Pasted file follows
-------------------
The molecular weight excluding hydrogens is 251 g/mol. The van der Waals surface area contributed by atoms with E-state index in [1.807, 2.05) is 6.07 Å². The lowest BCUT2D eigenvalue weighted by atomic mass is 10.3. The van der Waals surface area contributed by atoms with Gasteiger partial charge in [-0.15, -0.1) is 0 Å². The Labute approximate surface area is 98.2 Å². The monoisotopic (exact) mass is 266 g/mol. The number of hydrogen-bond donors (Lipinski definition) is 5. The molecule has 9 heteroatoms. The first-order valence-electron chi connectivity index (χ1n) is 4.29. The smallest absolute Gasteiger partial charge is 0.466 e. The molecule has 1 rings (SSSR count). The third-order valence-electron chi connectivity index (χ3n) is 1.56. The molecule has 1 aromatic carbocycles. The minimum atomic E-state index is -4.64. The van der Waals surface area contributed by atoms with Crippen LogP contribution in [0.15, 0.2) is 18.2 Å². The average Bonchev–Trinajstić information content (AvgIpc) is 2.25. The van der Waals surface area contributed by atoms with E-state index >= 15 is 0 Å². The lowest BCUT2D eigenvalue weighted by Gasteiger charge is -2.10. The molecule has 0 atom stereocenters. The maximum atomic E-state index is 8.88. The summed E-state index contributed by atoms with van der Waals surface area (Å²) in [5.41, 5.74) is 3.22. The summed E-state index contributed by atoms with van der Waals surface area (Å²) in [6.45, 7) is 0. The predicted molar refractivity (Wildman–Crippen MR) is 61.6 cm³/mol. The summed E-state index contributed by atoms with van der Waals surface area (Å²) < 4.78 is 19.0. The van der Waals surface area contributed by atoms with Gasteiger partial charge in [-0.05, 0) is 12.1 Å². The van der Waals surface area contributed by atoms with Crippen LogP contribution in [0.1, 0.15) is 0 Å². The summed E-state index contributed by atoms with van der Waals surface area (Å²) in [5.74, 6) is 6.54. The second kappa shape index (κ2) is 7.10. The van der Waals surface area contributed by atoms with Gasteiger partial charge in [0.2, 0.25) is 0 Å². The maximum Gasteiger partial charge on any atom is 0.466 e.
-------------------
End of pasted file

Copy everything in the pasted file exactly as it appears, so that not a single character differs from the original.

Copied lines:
The molecular weight excluding hydrogens is 251 g/mol. The van der Waals surface area contributed by atoms with E-state index in [1.807, 2.05) is 6.07 Å². The lowest BCUT2D eigenvalue weighted by atomic mass is 10.3. The van der Waals surface area contributed by atoms with Gasteiger partial charge in [-0.15, -0.1) is 0 Å². The Labute approximate surface area is 98.2 Å². The monoisotopic (exact) mass is 266 g/mol. The number of hydrogen-bond donors (Lipinski definition) is 5. The molecule has 9 heteroatoms. The first-order valence-electron chi connectivity index (χ1n) is 4.29. The smallest absolute Gasteiger partial charge is 0.466 e. The molecule has 1 rings (SSSR count). The third-order valence-electron chi connectivity index (χ3n) is 1.56. The molecule has 1 aromatic carbocycles. The minimum atomic E-state index is -4.64. The van der Waals surface area contributed by atoms with Crippen LogP contribution in [0.15, 0.2) is 18.2 Å². The average Bonchev–Trinajstić information content (AvgIpc) is 2.25. The van der Waals surface area contributed by atoms with E-state index >= 15 is 0 Å². The lowest BCUT2D eigenvalue weighted by Gasteiger charge is -2.10. The molecule has 0 atom stereocenters. The maximum atomic E-state index is 8.88. The summed E-state index contributed by atoms with van der Waals surface area (Å²) in [5.41, 5.74) is 3.22. The summed E-state index contributed by atoms with van der Waals surface area (Å²) in [6.45, 7) is 0. The predicted molar refractivity (Wildman–Crippen MR) is 61.6 cm³/mol. The summed E-state index contributed by atoms with van der Waals surface area (Å²) < 4.78 is 19.0. The van der Waals surface area contributed by atoms with Gasteiger partial charge in [-0.05, 0) is 12.1 Å². The van der Waals surface area contributed by atoms with Crippen LogP contribution in [0.1, 0.15) is 0 Å². The summed E-state index contributed by atoms with van der Waals surface area (Å²) in [5.74, 6) is 6.54. The second kappa shape index (κ2) is 7.10. The van der Waals surface area contributed by atoms with Gasteiger partial charge in [0.2, 0.25) is 0 Å². The maximum Gasteiger partial charge on any atom is 0.466 e.